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European CLOs asking investors for more time

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Europe’s corporate loan market is in the midst of a refinancing boom, and this is increasingly compelling the region’s CLO managers to ask their investors for more time to repay principal.

As in the U.S., collateralized loan obligations are among the biggest investors in European leveraged loans. These investment vehicles issue bonds and use proceeds to acquire portfolios of loans. As the loans in these portfolios are refinanced, extending their maturities, the CLOs are running afoul of covenants designed to safeguard bond investors.

One of these is a weighted average life covenant establishing the period in which bondholders can expect note principal to be paid off. Managers attempt to match this to the weighted average life of their portfolio assets, typically seven- and eight-year loans. (Unlike U.S. CLOs, European CLOs can hold corporate bonds as well as loans).

In a report published Tuesday, Fitch Ratings noted that European CLO managers who refinance their own deals are increasingly using the opportunity to lengthen the benchmark weighted-average life. This allows them to correct the imbalance between the original maturity levels of their notes and that of the loans in their portfolios.

The challenge in meeting WAL tests “has become one of the most constraining factors for reinvestment in European CLOs,” the report stated, and is “leading CLO managers to extensively reset their earlier transactions or extend the WAL during a refinancing.”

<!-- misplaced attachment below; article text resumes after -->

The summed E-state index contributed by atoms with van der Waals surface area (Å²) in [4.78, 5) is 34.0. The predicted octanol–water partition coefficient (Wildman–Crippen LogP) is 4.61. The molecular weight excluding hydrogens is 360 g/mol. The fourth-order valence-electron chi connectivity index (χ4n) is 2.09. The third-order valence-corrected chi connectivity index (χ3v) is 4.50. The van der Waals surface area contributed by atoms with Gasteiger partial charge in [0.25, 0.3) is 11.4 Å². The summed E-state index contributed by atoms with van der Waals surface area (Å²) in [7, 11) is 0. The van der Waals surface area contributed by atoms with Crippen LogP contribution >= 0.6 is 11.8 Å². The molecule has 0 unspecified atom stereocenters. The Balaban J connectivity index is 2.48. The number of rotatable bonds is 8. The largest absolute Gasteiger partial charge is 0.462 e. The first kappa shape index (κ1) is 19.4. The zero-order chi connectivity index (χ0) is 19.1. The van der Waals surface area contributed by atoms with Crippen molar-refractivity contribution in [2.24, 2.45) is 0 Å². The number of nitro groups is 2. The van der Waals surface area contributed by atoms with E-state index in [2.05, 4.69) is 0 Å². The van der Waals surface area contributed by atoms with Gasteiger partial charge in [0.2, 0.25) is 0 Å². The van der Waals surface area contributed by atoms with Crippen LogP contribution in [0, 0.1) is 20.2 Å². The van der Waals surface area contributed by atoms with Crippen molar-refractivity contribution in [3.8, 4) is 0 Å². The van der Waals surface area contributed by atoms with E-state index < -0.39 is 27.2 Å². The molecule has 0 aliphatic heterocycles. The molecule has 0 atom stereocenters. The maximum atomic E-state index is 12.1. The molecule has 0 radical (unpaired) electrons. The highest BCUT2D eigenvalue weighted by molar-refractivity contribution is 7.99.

“Managers have...sought to lock in better financing conditions for longer by extending the WAL covenant to 8.5 years and in a few instances to nine years,” the report added. In some instances, deals that are “performing well” are earning automatic six-month extensions of the WAL test figure when the non-call period ends.

CLO managers in Europe as well as the U.S. have been increasingly challenged to maintain WAL covenants due to the extensive 2017 loan refinancing wave, in which speculative-grade corporate borrowers get lower terms and extend maturity dates on their loans (some loans have refinanced multiple times).

Unless a CLO later refinances or trades into more shorter-duration loan investments, the deals’ amortization schedule may trigger a breach of the WAL test, which would force managers to seek out hard-to-find short-term loans that better match a deal’s WAL standard. Many of those shorter loans are of dubious quality, which might negatively impact a deal’s asset-quality requirements (such as restrictions on the percentage of C-rated loans).

Some managers are gaining their leeway outside of their refi windows. Last month, Blackstone/GSO Debt Funds Mgmt Europe Ltd. renegotiated additional 15 months on their WAL covenants for two of its European CLOs that were refinanced earlier this year.

Blackstone and trustee Citibank signed an agreement in September extending the WAL covenant on Phoenix Park CLO, a 2014 vintage portfolio, to October 2023 from the July 2022 date established during the issuance of refinancing notes in January. It also similarly extended the WAL test benchmark on its Castle Park CLO to March 2024 from December 2022, four months after refinancing that 2014 deal.

According to Thompson Reuters LPC, more than €11.6 billion in euro-denominated CLOs have been refinanced and reset this year through September, out of a total outstanding market size of €70 billion. Last year through early October, only €12.1 billion in total European volume (new-issue and refinancing) had been issued to investors.

The volume of refinanced European loans (in euros and pounds) equaled US$87billion for the first half of the year, according to Thomson Reuters, compared to US$33 billion worth in the first six months of 2016.

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